THIS WAS the week when a vicious man with a history of violence unleashed his fury on a defenceless victim. For readers of the tabloids, the brute was Stan Collymore; in the broadsheets it was Slobodan Milosevic. The developing disaster in Kosovo, and the danger of its turning into another Bosnia, was the main serious news story of the week. "It looked to me like every ethnically cleansed town I'd ever visited in Bosnia - complete with the silence, the wild dogs and the missing people," Robert Fisk wrote in a harrowing account in the Independent of his visit to Decani in Kosovo. It was a tale of towns burnt, houses looted and people - both Serbs and Albanians - driven from their homes. But who is to blame, and what can the West do to avert catastrophe?

The Express ("Serbs pile on the agony for Kosovo") had little doubt who the villains were: "Serb forces pounded western Kosovo yesterday as exhausted refugees fled for their lives". The Daily Mail was equally condemnatory of "this latest bloody act of ethnic tyranny by the Serb Dictator". The Daily Telegraph talked of "a potentially bloody round of Balkan brinkmanship" in a report headed "Cook warns Milosevic to `back off' in Kosovo" and the Times hedged its bets in a piece headlined "America and EU in troops threat to Milosevic", but signposted with the word "sanctions" standing out in a black box.

Simon Jenkins provided the most thoughtful analysis - especially of Robin Cook's sabre-rattling - in the Times: "In March, I distinctly heard the Foreign Secretary, Robin Cook, tell the Yugoslav leader, Slobodan Milosevic, that his behaviour in Kosovo was `unacceptable'. He emphasised the point by stamping his foot, imposing sanctions and warning of the `severest consequences'. When asked if this meant force, Mr Cook said he wasn't saying, `but watch it Slobodan, just make my day'."

After last week's shelling and burning, Jenkins said, "Mr Cook was so upset, he upped the adjectival ante" as unacceptable became `wholly intolerable'. "Eyes popping, Mr Cook is in such a state about Yugoslavia that he seems more likely to lay a bomb than drop one." While joining in the general condemnation of Milosevic, Jenkins also drew attention to the actions of the Albanian-trained KLA guerrillas: "The KLA is not above acts of terrorism ... its leaders are playing the old gambit of inciting the police to brutal suppression, and then daring the world to come to its aid." But Kosovo is not Kuwait, or even Bosnia. This is not one sovereign state invaded by another, and intervention is more difficult to justify. "Mr Cook's ethical foreign policy is, in truth, a liberals' jihad against any state that refuses to subscribe to Locke and Mill, and catches the eye of a passing television crew."

"Colly beats up TV Ulrika", as the Sun put it, posed less of an ethical dilemma. "Colly put the boot in" the paper declaimed across pages two and three, for anyone who had missed the front page headline, with "Raging ace is pulled off screaming Ulrika" in large letters beneath, in case readers had forgotten into whom his boot was put. The Daily Star preferred "Crazed Colly bashes Ulrika". While the tabloids tended to go for a blow- by-blow account of the assault, the broadsheets stressed Collymore's penitence. "Collymore admits attack on lover" was the headline in the Times, while the Daily Telegraph went for "Collymore says sorry to Ulrika after pub fracas". The middle-market papers were split on the issue: it was "I'm so sorry for hitting Ulrika says Collymore" in the Express, and "Collymore aims kicks at Ulrika in World Cup bar-room brawl" in the Daily Mail. The following day, the papers again generally split along the tabloid/broadsheet divide, with the former concentrating on the beauty's bruises and the latter rejoicing at her decision to drop the beast. The Sun had "Pained face of TV Ulrika", though the picture did not make clear whether she "winced in agony" at the lingering pain of the kicking or the strain of having paparazzi trying to snap her injuries. The Daily Star had "Ulrika - Face that tells it all" and the Sun adorned the same front-page picture with the words: "Beast Colly left Ulrika like this". Faced with a richness of football metaphors, the Guardian opted for: "Ulrika gives her footballer the boot", while the Daily Telegraph chose: "Ulrika gives Collymore red card."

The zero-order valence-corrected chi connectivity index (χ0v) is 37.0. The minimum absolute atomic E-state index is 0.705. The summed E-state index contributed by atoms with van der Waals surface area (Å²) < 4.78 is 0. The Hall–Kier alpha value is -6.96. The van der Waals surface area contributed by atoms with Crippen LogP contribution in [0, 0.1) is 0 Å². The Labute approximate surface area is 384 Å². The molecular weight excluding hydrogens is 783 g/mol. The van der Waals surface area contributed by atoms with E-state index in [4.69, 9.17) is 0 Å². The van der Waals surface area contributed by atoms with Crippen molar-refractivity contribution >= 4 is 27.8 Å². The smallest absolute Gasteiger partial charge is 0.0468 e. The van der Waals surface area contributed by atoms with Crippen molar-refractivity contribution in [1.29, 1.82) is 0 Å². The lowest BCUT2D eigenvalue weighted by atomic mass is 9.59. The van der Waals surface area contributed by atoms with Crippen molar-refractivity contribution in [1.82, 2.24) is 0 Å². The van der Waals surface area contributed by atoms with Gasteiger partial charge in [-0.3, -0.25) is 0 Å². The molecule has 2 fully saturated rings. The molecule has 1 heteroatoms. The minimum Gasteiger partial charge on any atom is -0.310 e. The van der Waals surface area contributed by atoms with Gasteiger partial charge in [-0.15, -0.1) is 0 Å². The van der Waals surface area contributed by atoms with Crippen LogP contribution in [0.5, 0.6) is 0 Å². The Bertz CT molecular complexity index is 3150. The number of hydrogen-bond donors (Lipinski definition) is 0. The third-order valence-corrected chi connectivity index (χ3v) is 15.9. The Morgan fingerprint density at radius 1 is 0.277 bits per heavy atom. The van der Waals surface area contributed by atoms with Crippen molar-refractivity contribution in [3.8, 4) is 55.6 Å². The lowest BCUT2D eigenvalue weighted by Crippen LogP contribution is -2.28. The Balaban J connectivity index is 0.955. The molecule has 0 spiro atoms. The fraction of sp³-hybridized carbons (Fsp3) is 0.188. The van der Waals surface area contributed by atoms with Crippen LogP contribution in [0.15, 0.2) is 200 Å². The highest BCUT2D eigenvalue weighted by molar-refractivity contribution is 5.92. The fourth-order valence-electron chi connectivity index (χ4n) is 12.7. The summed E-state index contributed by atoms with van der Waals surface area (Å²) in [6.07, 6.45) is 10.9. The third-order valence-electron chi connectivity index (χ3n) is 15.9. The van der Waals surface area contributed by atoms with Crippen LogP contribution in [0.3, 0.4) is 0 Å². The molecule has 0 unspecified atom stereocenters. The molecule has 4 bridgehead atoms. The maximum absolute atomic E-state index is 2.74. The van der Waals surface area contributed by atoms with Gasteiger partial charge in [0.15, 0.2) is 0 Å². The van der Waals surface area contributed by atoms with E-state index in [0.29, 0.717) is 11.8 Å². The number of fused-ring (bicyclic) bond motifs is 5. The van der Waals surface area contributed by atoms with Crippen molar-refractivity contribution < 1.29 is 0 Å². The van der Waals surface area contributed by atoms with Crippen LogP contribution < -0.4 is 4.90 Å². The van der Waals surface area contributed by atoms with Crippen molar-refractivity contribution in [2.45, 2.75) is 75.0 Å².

The Daily Telegraph had the weirdest coverage of the story, with a piece by Ulrika's near-namesake, Boris Johnson, on her status as national icon: "Ulrika Jonsson is a figure of vast cultural importance. This is the age of dumbing-down when the public is so prosperous that it needs the pneumatic shock of Ulrika to interest it in politics." The best angle on the story, however, came in the Scottish Daily Record whose readers were treated to the headline: "Scots fan saves Ulrika from thug Stan".

Wednesday's Times also carried a photograph of a heavily built man apparently assaulting a young lady while three of her friends moved in to drag him off, but it turned out this was only Luciano "Fat Spice" Pavarotti expressing affection after his audition at a charity concert to take Ginger's place. The Times called him "Spaghetti Spice", the Daily Mail preferred "Pasta Spice", but the best account of the event came from Adam Sweeting in the Guardian, who reported an increased professionalism among the feisty four, even to the extent of singing in tune. Mel B, apparently, challenged Pavarotti's tunefulness, asking: "Are you sure that's the right note, Pav?" As the writer said: "He never gets this sort of lip from Jose Carreras."

Finally, I had hoped to get through this week without mentioning the World Cup, but there was one headline too good to omit: "Husband's at the match, so wife goes out to shop" in Thursday's Times. It was the story of the Queen's trip to look at the frocks in Arding and Hobbs, while Prince Philip watched Scotland-Brazil with their grandson, Peter Phillips.